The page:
And the kids race has, in turn, helped the adults race because parents show up and see singletrack means nothing like a BMX ramp.
“I’ve seen people of all abilities do these courses,” Nelson said. “If there’s a part that’s a little scary, you can take all the time you need.”
Mark Beeson said, since taking over the series two years ago from Mike Crawford, he has made a special effort to gradually ramp up the difficulty of the courses so riders can improve each week.
“I was a little more cavalier in sending people to their demise,” said Crawford, who now races in the series and has won every race this season. “Mark is a little more circumspect in sending people out on the trails.”
But Beeson has an advantage as a course designer, and that’s all the singletrack that has been put in, particularly the professionally done stuff on the top part of the trails system last year.
And there’s more singletrack to come. Beeson, who is also on the board of the Tsalteshi Trails Association, said the plan is to finish up singletrack in the main area of Tsalteshi Trails this fall.
At that point, there will be about as many trails packed into that area as possible, so the focus shifts to the area just south of the trails system, to what is called the Slikok trails for now.
Beeson said the first order of business there is to provide an area for summer activities that can’t be done on Tsalteshi’s ski trails once skiing starts — like walking, skijoring and fat biking.
Then comes construction of singletrack on Slikok’s rolling terrain that has experienced bikers like Kincaid and Crawford drooling.
“In the winter, Tsalteshi is already world class,” Kincaid said. “I’m looking for it to be world class in the summer, too.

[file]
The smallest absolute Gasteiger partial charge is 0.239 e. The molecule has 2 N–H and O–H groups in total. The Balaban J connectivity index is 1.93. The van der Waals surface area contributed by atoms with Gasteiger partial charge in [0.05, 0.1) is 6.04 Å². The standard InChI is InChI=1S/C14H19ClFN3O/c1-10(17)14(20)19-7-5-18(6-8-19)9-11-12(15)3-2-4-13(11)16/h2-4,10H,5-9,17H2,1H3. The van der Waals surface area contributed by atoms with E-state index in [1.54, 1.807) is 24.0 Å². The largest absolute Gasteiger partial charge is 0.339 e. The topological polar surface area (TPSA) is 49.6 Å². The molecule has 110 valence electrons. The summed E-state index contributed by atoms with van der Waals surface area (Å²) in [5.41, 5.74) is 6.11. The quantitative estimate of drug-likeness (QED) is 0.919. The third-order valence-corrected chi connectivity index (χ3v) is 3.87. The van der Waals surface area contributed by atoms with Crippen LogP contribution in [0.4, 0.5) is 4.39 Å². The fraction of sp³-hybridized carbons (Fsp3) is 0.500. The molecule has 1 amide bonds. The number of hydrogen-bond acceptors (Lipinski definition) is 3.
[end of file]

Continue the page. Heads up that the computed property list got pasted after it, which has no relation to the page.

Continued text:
“I’m hoping there’s a lot of new trails that help more people get out and play.”
And all of it will be done on bikes getting less expensive, plus better at climbing and rolling over rough stuff at the same time.
“Every year, it just gets better,” said John Tabor, who also has rode the series since 2013. “There’s better racers involved, the trails are better every year and the singletrack is better.
“The quality of the bikes has improved a lot in the last few years.”
At the original PsychoCross race in 2012, organizers said they were going to try and build momentum by putting together a race series the following year.
Fast forward to 2022. What does that look like?
Soldotna Cycle Series Race 6
Thursday at Tsalteshi Trails
1. Mike Crawford – 27 minutes, 11 seconds; 2. Brian Beeson – 28:08; 3. Eric Willets – 29:30; 4. Matthew Dura – 29:45; 5. Nathan Kincaid – 29:46; 6. Jordan Chilson – 32:14; 7. Mike Tallent – 33:09; 8. Jamie Nelson 33:27; 9. Noah Mery – 33:39; 10. Dan Balmer – 35:47; 11. Jen Showalter – 35:52 (1st place women’s); 12. Tom Kobylarz – 36:00; 13. Ryan Nelson – 36:15; 14. Ashley Tonione – 36:33 (2nd place women’s); 15. Morgan Aldridge – 36:47 (3rd place women’s); 16. John Pothast – 36:55; 17. Carl Kincaid – 37:26; 18. Peter DiCarlo – 37:35; 19. Jon Iannaccone – 38:01; 20. Landen Showalter – 38:03 (1st place youth); 21. John Tabor – 38:11; 22. Mary Simondsen 38:55; 23. Jen Tabor – 40:32; 24. Jeff McDonald – 40:48; 25. Dustin Dederick – 41:20.
26. Jim Hall – 41:50; 27. Tyle Owens – 42:01; 28. Jodi Dura 42:42; 29. Kelly Sederholm 43:19; 30. Tor Dahl – 43:20; 31. Stephanie Kobylarz – 47:15; 32. Will Smith – 50:18 (2nd place youth); 33. Madison McDonald – 50:28 (3rd place youth); 34. Ollie Dahl – 51:16; 35. Jo Shaw – 51:17; 36. *Trina Dederick – 51:50; 37. Tanner Penrod – 55:4; 38. Dana McDonald – 38:03; 39. Chris Walden – 21:41 (1 Lap); 40. Angie Sulley – 22:24 (1 Lap); 41. Rory Nelson – 24:30 (1 Lap); 42. Audrey McDonald – 37:50 (1 Lap); 43. Mark Forbes – DNF; 44. Dave Edwards-Smith – DNF; 45. Danny Romman – DNF.